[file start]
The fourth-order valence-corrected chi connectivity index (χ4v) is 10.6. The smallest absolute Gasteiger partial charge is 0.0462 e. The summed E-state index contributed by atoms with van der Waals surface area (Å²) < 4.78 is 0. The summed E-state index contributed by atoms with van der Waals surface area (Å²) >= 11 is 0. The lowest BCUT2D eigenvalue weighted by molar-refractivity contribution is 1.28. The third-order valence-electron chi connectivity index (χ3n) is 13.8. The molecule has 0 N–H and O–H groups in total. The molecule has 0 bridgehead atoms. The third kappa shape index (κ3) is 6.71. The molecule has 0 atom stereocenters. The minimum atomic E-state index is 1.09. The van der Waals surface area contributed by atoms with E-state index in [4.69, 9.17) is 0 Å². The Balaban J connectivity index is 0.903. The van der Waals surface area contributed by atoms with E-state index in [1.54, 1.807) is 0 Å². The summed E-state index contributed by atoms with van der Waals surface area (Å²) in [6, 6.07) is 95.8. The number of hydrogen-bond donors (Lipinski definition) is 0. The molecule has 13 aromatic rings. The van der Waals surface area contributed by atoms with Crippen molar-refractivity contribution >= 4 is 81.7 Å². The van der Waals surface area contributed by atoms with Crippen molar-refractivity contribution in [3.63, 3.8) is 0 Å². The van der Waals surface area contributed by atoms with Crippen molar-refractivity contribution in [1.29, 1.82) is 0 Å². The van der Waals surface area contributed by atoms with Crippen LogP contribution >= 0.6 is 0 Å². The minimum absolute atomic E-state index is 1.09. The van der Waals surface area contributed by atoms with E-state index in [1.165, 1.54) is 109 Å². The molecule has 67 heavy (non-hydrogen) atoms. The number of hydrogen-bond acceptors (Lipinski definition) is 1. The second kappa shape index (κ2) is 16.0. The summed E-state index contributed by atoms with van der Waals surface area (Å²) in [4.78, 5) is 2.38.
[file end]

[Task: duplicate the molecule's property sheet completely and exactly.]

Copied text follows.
The fourth-order valence-corrected chi connectivity index (χ4v) is 10.6. The smallest absolute Gasteiger partial charge is 0.0462 e. The summed E-state index contributed by atoms with van der Waals surface area (Å²) < 4.78 is 0. The summed E-state index contributed by atoms with van der Waals surface area (Å²) >= 11 is 0. The lowest BCUT2D eigenvalue weighted by molar-refractivity contribution is 1.28. The third-order valence-electron chi connectivity index (χ3n) is 13.8. The molecule has 0 N–H and O–H groups in total. The molecule has 0 bridgehead atoms. The third kappa shape index (κ3) is 6.71. The molecule has 0 atom stereocenters. The minimum atomic E-state index is 1.09. The van der Waals surface area contributed by atoms with E-state index in [4.69, 9.17) is 0 Å². The Balaban J connectivity index is 0.903. The van der Waals surface area contributed by atoms with E-state index in [1.54, 1.807) is 0 Å². The summed E-state index contributed by atoms with van der Waals surface area (Å²) in [6, 6.07) is 95.8. The number of hydrogen-bond donors (Lipinski definition) is 0. The molecule has 13 aromatic rings. The van der Waals surface area contributed by atoms with Crippen molar-refractivity contribution >= 4 is 81.7 Å². The van der Waals surface area contributed by atoms with Crippen molar-refractivity contribution in [3.63, 3.8) is 0 Å². The van der Waals surface area contributed by atoms with Crippen molar-refractivity contribution in [1.29, 1.82) is 0 Å². The van der Waals surface area contributed by atoms with Crippen LogP contribution >= 0.6 is 0 Å². The minimum absolute atomic E-state index is 1.09. The van der Waals surface area contributed by atoms with E-state index in [1.165, 1.54) is 109 Å². The molecule has 67 heavy (non-hydrogen) atoms. The number of hydrogen-bond acceptors (Lipinski definition) is 1. The second kappa shape index (κ2) is 16.0. The summed E-state index contributed by atoms with van der Waals surface area (Å²) in [4.78, 5) is 2.38.